Tomorrow I will have been married to my husband Andrew for 29 years. I was 22 when we married, just out of college – a tall, tan, lithe size 8, with narry a wrinkle, sag or stretch mark to be seen, And Andrew – ah Andrew – was a dark, dashing romantic ladies’ man of 25, who loved jazz, good food and wine, and drove a 1969 mustang. Looking back, I have to admit I grieve somewhat for our young, ripe and luscious selves.
Twenty nine years later, after raising two children and working to make ends meet in both boom and bust times, it feels like we have just completed a lengthy relay race. We have been excellent teammates, learning how to pass the baton to each other, one of us picking up when the other was spent, but always running the same way, with the same goal in mind. And now, as our children are grown and off on their own race, we stand at the finish line, with hands on knees, parched, winded, and wondering what’s next.
That race has taken its toll, as I imagine it has with all long married couples. We are no longer who we were at its start, neither physically or emotionally. So we are surveying the landscape, and slowly making our way toward a new love life together. And this journey requires seeing with new eyes. Without that precious baton of child-raising to watch and cradle between us, we can now focus on seeing ourselves and each other again. With new eyes, I am re-discovering his gifts.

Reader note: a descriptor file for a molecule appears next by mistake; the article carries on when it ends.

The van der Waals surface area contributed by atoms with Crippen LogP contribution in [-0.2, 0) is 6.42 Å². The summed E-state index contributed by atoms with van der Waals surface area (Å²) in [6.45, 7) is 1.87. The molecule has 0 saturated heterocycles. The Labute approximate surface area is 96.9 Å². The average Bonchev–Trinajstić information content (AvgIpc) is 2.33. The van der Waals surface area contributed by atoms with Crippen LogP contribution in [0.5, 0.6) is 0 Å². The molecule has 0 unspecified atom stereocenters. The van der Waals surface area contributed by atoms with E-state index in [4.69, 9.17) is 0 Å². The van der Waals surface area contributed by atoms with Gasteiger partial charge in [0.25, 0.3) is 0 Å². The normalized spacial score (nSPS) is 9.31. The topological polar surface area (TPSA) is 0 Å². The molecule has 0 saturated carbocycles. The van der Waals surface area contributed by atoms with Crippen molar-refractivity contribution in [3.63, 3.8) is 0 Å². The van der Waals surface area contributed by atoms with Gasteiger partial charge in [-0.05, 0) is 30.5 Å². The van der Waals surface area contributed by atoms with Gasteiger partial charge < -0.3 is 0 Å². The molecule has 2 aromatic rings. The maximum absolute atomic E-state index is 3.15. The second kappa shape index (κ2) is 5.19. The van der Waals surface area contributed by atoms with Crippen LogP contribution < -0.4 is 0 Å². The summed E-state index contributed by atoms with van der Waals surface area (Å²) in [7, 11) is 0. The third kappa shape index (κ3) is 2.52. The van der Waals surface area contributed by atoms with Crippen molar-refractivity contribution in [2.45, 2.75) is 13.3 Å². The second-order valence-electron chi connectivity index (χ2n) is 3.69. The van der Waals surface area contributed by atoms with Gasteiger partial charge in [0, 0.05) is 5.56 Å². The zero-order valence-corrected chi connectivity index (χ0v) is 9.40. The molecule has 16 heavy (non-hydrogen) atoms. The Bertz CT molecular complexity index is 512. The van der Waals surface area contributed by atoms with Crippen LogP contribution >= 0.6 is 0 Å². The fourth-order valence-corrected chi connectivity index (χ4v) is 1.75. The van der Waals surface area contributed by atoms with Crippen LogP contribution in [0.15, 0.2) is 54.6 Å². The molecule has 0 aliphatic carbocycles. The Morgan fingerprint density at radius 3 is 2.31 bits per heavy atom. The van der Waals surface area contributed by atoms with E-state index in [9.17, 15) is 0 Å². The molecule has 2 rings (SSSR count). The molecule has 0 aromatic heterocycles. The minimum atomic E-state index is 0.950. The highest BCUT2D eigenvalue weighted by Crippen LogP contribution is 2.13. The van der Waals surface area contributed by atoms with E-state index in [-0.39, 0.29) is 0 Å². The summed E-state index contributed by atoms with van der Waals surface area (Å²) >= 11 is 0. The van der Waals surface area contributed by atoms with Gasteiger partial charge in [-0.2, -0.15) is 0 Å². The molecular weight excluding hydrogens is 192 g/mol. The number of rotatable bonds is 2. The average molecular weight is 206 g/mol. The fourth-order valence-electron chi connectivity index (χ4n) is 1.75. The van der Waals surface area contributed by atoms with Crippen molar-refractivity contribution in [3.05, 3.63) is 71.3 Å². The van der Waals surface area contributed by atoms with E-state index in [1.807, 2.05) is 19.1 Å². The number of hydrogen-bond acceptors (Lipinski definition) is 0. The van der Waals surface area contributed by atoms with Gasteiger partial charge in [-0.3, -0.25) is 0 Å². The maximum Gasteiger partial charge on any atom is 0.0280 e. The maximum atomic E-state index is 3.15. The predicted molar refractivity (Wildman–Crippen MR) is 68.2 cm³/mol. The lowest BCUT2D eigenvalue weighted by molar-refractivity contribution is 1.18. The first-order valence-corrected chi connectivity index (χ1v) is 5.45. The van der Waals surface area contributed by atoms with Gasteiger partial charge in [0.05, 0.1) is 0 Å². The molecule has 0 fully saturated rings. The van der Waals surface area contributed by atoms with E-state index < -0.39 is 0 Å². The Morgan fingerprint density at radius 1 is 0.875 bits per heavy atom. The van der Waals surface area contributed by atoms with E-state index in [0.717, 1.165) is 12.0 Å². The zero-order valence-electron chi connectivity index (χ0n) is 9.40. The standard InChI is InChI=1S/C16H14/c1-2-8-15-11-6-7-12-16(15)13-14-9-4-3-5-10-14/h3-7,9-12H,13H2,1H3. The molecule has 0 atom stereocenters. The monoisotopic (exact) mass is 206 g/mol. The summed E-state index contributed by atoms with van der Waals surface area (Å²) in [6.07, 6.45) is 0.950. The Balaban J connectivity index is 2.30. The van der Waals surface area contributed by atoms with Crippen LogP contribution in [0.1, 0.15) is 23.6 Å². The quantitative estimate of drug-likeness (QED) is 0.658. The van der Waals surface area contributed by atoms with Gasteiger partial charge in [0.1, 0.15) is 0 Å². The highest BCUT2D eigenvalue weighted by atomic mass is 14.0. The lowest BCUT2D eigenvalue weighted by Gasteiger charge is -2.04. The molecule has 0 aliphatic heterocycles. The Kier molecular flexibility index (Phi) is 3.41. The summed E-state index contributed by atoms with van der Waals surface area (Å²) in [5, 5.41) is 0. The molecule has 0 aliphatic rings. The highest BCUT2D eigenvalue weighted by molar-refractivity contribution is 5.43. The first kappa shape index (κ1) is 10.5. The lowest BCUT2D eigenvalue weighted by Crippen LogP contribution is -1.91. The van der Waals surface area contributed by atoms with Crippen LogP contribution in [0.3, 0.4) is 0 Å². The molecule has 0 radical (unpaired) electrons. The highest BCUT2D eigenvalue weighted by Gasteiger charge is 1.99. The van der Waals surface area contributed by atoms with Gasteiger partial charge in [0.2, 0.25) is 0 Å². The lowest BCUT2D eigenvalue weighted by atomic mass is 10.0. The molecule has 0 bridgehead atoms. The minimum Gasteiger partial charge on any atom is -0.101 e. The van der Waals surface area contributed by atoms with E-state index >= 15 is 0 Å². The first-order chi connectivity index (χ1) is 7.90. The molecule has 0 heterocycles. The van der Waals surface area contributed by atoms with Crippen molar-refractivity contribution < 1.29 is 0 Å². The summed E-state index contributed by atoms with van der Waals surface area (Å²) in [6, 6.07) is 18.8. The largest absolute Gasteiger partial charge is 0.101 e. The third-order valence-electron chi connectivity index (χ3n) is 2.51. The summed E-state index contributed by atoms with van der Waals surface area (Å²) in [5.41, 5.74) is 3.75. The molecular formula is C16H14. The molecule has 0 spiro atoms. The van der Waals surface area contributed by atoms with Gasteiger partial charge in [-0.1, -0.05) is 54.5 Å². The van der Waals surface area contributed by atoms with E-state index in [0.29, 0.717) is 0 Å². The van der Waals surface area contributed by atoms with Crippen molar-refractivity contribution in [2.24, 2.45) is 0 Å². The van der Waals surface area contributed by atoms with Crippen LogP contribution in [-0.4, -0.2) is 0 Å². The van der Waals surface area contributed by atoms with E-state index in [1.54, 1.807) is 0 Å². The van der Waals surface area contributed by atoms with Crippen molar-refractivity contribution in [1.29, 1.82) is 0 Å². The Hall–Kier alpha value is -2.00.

As we strolled through the vineyards yesterday, Andrew would pop off a few grapes from each type for us to taste, educating me on the differences between them. We savored the rich purple cabernet sauvignons, the juicy red merlots, and the lively yellow rieslings. At the top of the hill we came upon the late harvest tannat grapes. These grapes were not much to look at, smaller and drier, with a very tough outer skin. But, as Andrew reminded me, the intense fruit, spice and tannins of the tannat grape produce powerful wines capable of long aging. Andrew plucked one of the tannats, put it in my mouth, and told me to suck out the juice. And he was right, that juice WAS the sweetest of all.